Popular TV host Coleen Nolan, whose three sisters have all battled cancer, is taking a proactive approach to maintain her own health.
In April 2021, Nolan had announced that after being told she had a high chance of developing cancer and diabetes due to her family history, she was adopting a vegan diet as a preventative step. She has also publicly discussed how she considered undergoing a preventative double mastectomy.
“The main reason for doing it is my sisters’ cancer diagnosis and family members have diabetes. Here’s the thing – some of it I don’t like. I love my dairy and chocolate, but I’ve really got used to it and trained my taste buds,” she said. “I’m eating to live rather than living to eat.”
There are other benefits than just reducing her risk for diseases: the 57-year-old TV host said she now feels better than she has “in years.”
“Never weighed myself. The weight comes off. What I’m bothered about is I feel so much better. Yeah, best I’ve felt for years. I’ve changed my eating habits. I’ve lost weight. I’ve never felt better.”
Now, she’s using her social media presence to encourage fans to reduce their dairy intake.
“I’ve noticed in the shops, it’s all changing. Vegetarian and veganism getting bigger. Alternatives are amazing… and you know what, I’ve even got plant-based milk in my tea,” she said. “I started out doing it once a week, seeing how I liked it… so it’s totally up to you. There’s loads out there to choose from and whatever you decide to do is fine.”
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How Diet Can Help Prevent Cancer
Nolan’s new diet has a basis in science as studies have shown that overcooked red meat, processed foods like bacon, as well as fatty meats are linked to an increased cancer risk.
However, removing these suspected triggers does not always stop cancer from developing — and indulging in them does not necessarily mean a person will get cancer. There is a bit more to understanding cancer risk than that.
We are exposed to carcinogens, or substances that can cause cancer, throughout our daily lives. But many people will not go on to develop the disease, says Dr. Robert Wright, chair of the Department of Environmental Medicine and Public Health at Mount Sinai.
“We create carcinogens all the time in our foods when we cook them, and very few of us get cancer because our bodies can handle them,” Dr. Wright explained. “But some people have susceptibilities to these environmental carcinogens, which might be genetic or might be caused by combinations of carcinogens.”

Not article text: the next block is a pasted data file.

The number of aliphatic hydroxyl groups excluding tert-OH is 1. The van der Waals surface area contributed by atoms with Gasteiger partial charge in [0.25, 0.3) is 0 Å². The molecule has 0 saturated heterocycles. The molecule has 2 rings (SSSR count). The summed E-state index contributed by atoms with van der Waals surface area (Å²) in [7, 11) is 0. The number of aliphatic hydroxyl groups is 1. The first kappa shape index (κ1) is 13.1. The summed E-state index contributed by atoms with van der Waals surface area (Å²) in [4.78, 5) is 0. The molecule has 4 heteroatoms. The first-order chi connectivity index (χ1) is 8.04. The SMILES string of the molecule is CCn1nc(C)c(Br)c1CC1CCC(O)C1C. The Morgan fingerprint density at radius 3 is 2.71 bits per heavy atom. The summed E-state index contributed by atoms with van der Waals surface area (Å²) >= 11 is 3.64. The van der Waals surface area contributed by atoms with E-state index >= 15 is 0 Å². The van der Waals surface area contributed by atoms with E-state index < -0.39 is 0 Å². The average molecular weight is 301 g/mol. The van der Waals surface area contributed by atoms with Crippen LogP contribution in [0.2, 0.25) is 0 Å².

It is important to understand that no one trigger is going to definitively cause cancer, Dr. Wright said, but it could be a combination of triggers in the environment.
“Cancer isn’t caused by one event, typically, it’s usually a series or combination of events,” he added. “So, it may be that you ate a lot of charred food, it may be that you’re also a smoker, it may be that you’ve inherited a genetic susceptibility to be a little bit more sensitive to those chemicals.”
So, are there any foods that can actually decrease the chance of getting cancer? No matter what anyone tells you, as far as we know, there is no single food that doctors can point to, with absolute certainty, and say it decreases cancer risk. That does not mean that healthy eating habits are not important. A balanced diet is a priority both during and after cancer treatment.
When it comes to dietary advice that applies to everyone, Dr. Wright is pretty straightforward — eat more vegetables and stay active.
“What we haven’t figured out for cancer is, what is the combination of risk factors that end up leading to a particular person getting cancer,” Dr. Wright said during a previous interview with SurvivorNet. “The goal (in the future) is to identify those people who are more susceptible to cancer and to give them counseling and foods that they can eat and other habits like exercise that can reduce their risk. Right now, we’re not really good at predicting that.”
While some cancers do develop from inherited genes, most do not, so researchers are working on ways to understand how lifestyle factors like diet, exercise, and chemical exposures put people at risk. With that in mind, Dr. Wright stressed that eating well and staying active are still important — for all of us.
“In the end, prevention is actually kind of simple,” he said. “It’s what we always know. It’s exercise and eat well. That means eating more vegetables and less meats, particularly red meats.”
Some dietary basics to avoid a higher cancer risk include:
- If you can afford it, buy organic fruits and veggies
- When buying non-organic, make sure to thoroughly wash produce
- Avoid overcooking food
- Try to eat fewer red meats
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